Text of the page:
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‘Do you mean to say,’ he began, ‘that if I take the trouble to observe your directions – place myself in the condition which you demand: solitude, night, and a tallow candle – you can with your ghastliest work give me an uncomfortable sense of the supernatural, as you call it? Can you accelerate my pulse, make me start at sudden noises, send a nervous chill along my spine, and cause my hair to rise?’

Before Robert W. Chambers, before H.P. Lovecraft, Algernon Blackwood and Arthur Machen, there was Ambrose Bierce. The increasingly more excessive supernatural tone of their stories, with an equal increase in the overwrought standard of prose – at least in certain examples of the above, was initially derived from Bierce’s use of melancholic horror.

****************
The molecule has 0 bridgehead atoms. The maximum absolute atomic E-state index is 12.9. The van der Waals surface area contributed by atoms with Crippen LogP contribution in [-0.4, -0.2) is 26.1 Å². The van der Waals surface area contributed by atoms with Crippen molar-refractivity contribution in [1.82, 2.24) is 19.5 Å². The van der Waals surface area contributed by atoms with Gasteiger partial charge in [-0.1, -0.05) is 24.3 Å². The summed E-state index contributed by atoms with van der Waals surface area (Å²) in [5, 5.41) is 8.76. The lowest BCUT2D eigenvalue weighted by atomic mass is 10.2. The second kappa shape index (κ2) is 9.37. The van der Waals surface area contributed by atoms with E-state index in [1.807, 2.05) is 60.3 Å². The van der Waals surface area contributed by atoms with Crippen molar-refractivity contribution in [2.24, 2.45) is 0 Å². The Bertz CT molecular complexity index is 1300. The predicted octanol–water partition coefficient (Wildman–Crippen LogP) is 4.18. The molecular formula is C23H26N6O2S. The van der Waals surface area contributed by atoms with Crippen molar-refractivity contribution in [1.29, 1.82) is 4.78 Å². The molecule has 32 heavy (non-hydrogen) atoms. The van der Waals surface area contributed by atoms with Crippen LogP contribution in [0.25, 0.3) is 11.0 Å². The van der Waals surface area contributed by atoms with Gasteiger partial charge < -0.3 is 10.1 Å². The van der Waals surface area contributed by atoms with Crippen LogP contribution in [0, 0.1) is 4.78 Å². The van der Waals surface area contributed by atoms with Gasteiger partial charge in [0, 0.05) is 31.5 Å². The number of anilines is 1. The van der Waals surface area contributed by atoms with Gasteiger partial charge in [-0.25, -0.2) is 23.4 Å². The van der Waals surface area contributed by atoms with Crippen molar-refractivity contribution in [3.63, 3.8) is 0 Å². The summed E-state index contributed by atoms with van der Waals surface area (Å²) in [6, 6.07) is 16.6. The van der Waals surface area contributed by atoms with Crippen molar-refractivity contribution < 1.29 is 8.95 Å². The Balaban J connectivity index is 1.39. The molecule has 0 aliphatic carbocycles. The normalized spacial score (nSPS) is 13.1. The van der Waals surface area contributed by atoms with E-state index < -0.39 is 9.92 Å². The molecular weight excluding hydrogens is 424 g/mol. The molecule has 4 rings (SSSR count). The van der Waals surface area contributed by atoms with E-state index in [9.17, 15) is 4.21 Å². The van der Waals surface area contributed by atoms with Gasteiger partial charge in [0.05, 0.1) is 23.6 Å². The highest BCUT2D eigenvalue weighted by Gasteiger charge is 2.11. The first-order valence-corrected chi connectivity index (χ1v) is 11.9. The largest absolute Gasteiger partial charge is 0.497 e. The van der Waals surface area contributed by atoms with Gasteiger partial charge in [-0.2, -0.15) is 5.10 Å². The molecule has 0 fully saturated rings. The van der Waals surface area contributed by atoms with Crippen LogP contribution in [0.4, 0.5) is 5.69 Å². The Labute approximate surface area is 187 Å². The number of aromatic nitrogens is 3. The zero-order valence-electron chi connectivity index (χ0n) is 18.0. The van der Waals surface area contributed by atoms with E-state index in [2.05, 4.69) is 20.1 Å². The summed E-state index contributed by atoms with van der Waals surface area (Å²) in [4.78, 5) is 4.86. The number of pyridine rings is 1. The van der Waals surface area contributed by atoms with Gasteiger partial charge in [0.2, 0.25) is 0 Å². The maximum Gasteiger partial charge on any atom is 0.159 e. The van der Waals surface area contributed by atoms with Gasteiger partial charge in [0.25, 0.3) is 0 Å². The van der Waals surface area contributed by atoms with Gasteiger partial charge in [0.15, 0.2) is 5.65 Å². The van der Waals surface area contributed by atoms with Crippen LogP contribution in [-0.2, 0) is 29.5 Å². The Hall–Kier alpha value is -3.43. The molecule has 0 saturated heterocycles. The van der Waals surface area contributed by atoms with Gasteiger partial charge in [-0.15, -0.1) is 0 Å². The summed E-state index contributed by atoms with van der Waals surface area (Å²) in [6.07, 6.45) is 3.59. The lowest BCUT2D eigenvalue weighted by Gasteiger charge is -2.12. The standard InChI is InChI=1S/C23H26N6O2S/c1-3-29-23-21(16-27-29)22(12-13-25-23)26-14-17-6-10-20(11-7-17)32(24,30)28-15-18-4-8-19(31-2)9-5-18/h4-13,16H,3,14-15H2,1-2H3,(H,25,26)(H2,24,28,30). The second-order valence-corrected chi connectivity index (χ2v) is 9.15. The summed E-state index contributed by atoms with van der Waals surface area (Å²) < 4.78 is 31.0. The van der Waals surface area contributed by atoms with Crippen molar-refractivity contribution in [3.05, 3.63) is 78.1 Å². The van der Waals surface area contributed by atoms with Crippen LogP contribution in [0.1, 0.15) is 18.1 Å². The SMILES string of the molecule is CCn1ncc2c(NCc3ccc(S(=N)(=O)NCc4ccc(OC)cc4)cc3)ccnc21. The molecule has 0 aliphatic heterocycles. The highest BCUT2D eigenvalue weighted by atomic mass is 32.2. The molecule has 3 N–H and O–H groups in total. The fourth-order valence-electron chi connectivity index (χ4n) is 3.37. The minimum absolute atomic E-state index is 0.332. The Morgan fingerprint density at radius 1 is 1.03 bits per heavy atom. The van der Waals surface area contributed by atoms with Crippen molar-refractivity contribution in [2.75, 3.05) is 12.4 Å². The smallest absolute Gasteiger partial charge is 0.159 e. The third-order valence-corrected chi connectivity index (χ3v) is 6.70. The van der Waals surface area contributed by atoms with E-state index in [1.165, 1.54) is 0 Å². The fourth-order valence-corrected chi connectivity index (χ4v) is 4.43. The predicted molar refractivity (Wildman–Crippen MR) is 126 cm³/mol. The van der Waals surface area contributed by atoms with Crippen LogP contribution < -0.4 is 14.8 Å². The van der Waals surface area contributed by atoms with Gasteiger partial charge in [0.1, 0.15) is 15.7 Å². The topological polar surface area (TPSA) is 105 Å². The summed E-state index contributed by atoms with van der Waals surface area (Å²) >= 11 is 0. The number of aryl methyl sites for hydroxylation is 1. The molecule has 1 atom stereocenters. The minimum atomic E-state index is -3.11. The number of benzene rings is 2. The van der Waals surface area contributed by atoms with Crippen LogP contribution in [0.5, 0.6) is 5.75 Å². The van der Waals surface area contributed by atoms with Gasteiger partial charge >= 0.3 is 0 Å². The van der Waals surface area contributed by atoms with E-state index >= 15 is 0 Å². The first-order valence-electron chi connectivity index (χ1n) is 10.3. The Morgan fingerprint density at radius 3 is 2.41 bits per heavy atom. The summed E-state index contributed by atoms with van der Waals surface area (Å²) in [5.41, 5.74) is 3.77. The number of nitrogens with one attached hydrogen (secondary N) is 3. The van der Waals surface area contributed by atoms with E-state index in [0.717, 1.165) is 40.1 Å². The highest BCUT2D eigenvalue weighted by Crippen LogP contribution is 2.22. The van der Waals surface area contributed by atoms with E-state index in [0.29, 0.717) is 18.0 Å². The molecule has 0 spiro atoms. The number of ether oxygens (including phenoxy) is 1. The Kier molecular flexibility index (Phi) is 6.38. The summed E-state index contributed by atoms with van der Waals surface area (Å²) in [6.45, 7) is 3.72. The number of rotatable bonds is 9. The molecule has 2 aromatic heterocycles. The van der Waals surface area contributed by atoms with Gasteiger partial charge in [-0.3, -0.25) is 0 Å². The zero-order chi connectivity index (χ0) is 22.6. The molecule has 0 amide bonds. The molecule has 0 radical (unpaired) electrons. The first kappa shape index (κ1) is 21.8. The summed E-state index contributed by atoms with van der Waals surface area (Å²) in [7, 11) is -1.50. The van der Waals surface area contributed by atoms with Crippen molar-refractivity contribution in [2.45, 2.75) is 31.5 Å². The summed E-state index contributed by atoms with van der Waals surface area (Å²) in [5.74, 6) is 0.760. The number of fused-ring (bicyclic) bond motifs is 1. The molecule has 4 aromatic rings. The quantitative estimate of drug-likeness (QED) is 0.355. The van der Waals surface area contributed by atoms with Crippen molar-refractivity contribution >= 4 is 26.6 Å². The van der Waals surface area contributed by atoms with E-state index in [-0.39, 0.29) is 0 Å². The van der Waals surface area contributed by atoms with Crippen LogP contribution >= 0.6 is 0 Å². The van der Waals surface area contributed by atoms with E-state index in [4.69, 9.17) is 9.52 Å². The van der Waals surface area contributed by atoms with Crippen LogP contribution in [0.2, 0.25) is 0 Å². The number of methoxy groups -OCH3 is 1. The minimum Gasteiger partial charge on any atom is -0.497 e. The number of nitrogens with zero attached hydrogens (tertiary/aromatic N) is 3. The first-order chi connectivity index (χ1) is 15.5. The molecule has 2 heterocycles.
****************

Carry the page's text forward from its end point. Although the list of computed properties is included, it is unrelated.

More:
His name is often mentioned as one of the founders of the Cthulu Mythos, which would have been much to his amusement I imagine. For the horrors he unleashes are neither squamous, nor cyclopean, but often the very real horror of war. Certainly this collection of short stories, divided into two sections ‘Soldiers’, and ‘Civilians’, is rooted heavily in the events of the American Civil War, with the division of families and loved ones a recurring theme. What there is of the supernatural on show is weighted by Bierce’s own agnosticism.